Paint­ing gifted to Rus­sian Arc­tic con­voys mu­seum

Evening Telegraph (Late Extra Edition) - - COURT REPORTS -

A PAINT­ING com­mis­sioned by an An­gus veteran of the Sec­ond World War Arc­tic con­voys has been pre­sented to the Con­sul Gen­eral of Russia and will be dis­played in a St Peters­burg mu­seum.

Mur­ray Haddow, 92, who lives in Moni­fi­eth, served on board the de­stroyer HMS Caprice dur­ing the per­ilous jour­neys which took sup­plies, in­clud­ing food and weapons, to the Rus­sian peo­ple.

Mr Haddow was in­volved in six of the 78 con­voys be­tween Au­gust 1941 and May 1945 and he still has vivid mem­o­ries of the treach­er­ous jour­neys from Loch Ewe near Ault­bea and Scapa Flow to Russia.

More than 3,000 British sailors and air­men died be­tween 19411945 tak­ing part in the con­voys, a vi­tal part of Churchill’s at­tempts to keep Stalin in the al­liance against Hitler.

To­day, Mr Haddow is one of just a few sur­viv­ing veter­ans of the con­voys, and has been hon­oured by the UK and Rus­sian gov­ern­ments with the Arc­tic Star medal and Ushakov medal.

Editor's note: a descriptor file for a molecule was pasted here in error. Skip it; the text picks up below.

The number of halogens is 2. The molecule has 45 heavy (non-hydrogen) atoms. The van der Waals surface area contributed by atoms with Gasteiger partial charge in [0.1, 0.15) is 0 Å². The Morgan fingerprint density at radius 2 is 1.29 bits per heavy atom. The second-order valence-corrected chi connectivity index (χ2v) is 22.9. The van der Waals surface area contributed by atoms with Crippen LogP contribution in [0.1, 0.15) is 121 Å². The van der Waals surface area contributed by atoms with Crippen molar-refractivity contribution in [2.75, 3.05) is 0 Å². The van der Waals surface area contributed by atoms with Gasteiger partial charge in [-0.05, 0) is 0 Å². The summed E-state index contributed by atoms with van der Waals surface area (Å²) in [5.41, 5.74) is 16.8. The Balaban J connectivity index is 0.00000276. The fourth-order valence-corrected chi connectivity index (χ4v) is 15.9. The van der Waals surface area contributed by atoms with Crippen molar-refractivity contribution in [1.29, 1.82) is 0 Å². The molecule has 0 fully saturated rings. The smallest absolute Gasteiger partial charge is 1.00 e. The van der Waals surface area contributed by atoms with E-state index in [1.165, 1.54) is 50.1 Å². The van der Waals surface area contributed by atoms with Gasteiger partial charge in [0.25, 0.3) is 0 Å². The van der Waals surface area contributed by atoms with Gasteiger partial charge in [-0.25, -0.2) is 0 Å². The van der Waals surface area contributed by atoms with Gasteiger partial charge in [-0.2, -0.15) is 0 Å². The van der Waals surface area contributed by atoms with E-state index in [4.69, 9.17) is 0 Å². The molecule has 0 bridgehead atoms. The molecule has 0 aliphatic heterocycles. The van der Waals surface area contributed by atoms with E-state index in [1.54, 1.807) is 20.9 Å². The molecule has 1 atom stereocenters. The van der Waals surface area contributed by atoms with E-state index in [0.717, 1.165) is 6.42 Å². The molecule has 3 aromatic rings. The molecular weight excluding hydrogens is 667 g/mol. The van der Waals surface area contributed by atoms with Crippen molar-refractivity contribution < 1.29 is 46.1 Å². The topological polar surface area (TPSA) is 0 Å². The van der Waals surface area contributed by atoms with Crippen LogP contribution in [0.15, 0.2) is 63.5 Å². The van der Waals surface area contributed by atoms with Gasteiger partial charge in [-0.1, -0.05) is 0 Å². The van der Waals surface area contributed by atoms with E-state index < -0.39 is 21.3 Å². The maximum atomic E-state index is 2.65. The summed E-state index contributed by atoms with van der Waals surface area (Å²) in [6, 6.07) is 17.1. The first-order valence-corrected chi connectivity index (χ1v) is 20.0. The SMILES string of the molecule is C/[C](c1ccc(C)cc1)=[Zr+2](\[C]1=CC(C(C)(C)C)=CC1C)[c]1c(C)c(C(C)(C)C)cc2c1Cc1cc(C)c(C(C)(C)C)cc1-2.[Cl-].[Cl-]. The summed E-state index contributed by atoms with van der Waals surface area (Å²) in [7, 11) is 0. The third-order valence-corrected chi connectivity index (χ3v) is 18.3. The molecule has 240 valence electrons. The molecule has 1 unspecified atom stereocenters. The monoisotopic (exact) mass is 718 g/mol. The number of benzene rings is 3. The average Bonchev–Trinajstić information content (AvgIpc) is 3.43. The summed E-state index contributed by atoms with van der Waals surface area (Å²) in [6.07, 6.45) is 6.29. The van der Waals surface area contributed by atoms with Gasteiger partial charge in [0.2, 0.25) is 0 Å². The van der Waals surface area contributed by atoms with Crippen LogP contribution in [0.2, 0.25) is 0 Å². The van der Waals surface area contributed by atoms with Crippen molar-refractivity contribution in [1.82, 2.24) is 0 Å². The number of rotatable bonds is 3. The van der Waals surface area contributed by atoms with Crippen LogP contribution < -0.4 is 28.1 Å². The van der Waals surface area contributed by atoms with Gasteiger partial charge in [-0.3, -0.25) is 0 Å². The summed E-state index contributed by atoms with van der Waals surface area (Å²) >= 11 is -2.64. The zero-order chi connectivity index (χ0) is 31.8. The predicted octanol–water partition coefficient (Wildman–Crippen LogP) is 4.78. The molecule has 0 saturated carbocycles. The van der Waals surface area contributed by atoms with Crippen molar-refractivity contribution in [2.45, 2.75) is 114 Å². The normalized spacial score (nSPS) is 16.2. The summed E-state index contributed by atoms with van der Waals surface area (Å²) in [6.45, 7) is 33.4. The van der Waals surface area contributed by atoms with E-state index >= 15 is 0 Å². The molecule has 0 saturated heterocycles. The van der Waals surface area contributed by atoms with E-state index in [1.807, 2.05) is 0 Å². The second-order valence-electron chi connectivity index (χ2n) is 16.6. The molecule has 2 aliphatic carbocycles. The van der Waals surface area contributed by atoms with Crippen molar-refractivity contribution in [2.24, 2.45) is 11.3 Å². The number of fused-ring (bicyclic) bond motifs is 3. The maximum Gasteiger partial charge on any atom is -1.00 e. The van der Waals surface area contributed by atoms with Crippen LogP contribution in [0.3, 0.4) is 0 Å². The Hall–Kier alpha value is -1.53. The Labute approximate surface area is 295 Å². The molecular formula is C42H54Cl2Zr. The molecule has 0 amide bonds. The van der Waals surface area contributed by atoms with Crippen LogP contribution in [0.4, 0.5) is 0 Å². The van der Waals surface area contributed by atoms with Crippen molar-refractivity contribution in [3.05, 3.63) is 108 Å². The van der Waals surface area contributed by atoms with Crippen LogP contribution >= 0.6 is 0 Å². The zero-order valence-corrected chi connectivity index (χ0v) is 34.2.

In 1999, a mon­u­ment to those who lost their lives was un­veiled at Cove in Wester Ross. Mr Haddow com­mis­sioned a paint­ing of it which has now been pre­sented to the Con­sul Gen­eral of Russia, An­drey Prit­sipov (pic­tured).

The paint­ing will be ex­hib­ited at the new Mu­seum of the His­tory of the Arc­tic Con­voys at St Peters­burg’s Ad­mi­ral Makarov State Univer­sity.

The Con­sul Gen­eral said: “The broth­er­hood in arms forged be­tween our na­tions stands as an in­dis­pens­able chap­ter of our shared and proud past. We are most grate­ful for this work of art.”

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